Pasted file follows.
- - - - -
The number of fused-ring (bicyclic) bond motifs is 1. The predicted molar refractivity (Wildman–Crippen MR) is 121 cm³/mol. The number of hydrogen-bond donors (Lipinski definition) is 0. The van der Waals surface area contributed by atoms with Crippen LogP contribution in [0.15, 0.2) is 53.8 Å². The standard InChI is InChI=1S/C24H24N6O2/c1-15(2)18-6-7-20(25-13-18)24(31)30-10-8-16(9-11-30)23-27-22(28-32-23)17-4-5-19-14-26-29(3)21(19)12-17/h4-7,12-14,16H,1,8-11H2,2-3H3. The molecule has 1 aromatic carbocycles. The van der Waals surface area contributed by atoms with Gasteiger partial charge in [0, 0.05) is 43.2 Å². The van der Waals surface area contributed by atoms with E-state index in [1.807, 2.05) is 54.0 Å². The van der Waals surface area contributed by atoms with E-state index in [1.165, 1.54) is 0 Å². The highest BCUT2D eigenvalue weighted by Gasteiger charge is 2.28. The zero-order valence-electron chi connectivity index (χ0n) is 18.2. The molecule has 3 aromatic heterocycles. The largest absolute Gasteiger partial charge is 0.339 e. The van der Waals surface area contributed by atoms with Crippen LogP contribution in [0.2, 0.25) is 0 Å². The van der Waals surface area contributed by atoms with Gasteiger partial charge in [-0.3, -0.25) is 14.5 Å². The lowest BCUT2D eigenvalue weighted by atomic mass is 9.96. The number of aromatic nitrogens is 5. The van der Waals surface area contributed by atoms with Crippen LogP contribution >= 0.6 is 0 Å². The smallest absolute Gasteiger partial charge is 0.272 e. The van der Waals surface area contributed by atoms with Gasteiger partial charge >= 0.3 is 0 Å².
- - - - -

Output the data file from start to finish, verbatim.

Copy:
The number of fused-ring (bicyclic) bond motifs is 1. The predicted molar refractivity (Wildman–Crippen MR) is 121 cm³/mol. The number of hydrogen-bond donors (Lipinski definition) is 0. The van der Waals surface area contributed by atoms with Crippen LogP contribution in [0.15, 0.2) is 53.8 Å². The standard InChI is InChI=1S/C24H24N6O2/c1-15(2)18-6-7-20(25-13-18)24(31)30-10-8-16(9-11-30)23-27-22(28-32-23)17-4-5-19-14-26-29(3)21(19)12-17/h4-7,12-14,16H,1,8-11H2,2-3H3. The molecule has 1 aromatic carbocycles. The van der Waals surface area contributed by atoms with Gasteiger partial charge in [0, 0.05) is 43.2 Å². The van der Waals surface area contributed by atoms with E-state index in [1.807, 2.05) is 54.0 Å². The van der Waals surface area contributed by atoms with E-state index in [1.165, 1.54) is 0 Å². The highest BCUT2D eigenvalue weighted by Gasteiger charge is 2.28. The zero-order valence-electron chi connectivity index (χ0n) is 18.2. The molecule has 3 aromatic heterocycles. The largest absolute Gasteiger partial charge is 0.339 e. The van der Waals surface area contributed by atoms with Crippen LogP contribution in [0.2, 0.25) is 0 Å². The van der Waals surface area contributed by atoms with Gasteiger partial charge in [-0.3, -0.25) is 14.5 Å². The lowest BCUT2D eigenvalue weighted by atomic mass is 9.96. The number of aromatic nitrogens is 5. The van der Waals surface area contributed by atoms with Crippen LogP contribution >= 0.6 is 0 Å². The smallest absolute Gasteiger partial charge is 0.272 e. The van der Waals surface area contributed by atoms with Gasteiger partial charge >= 0.3 is 0 Å².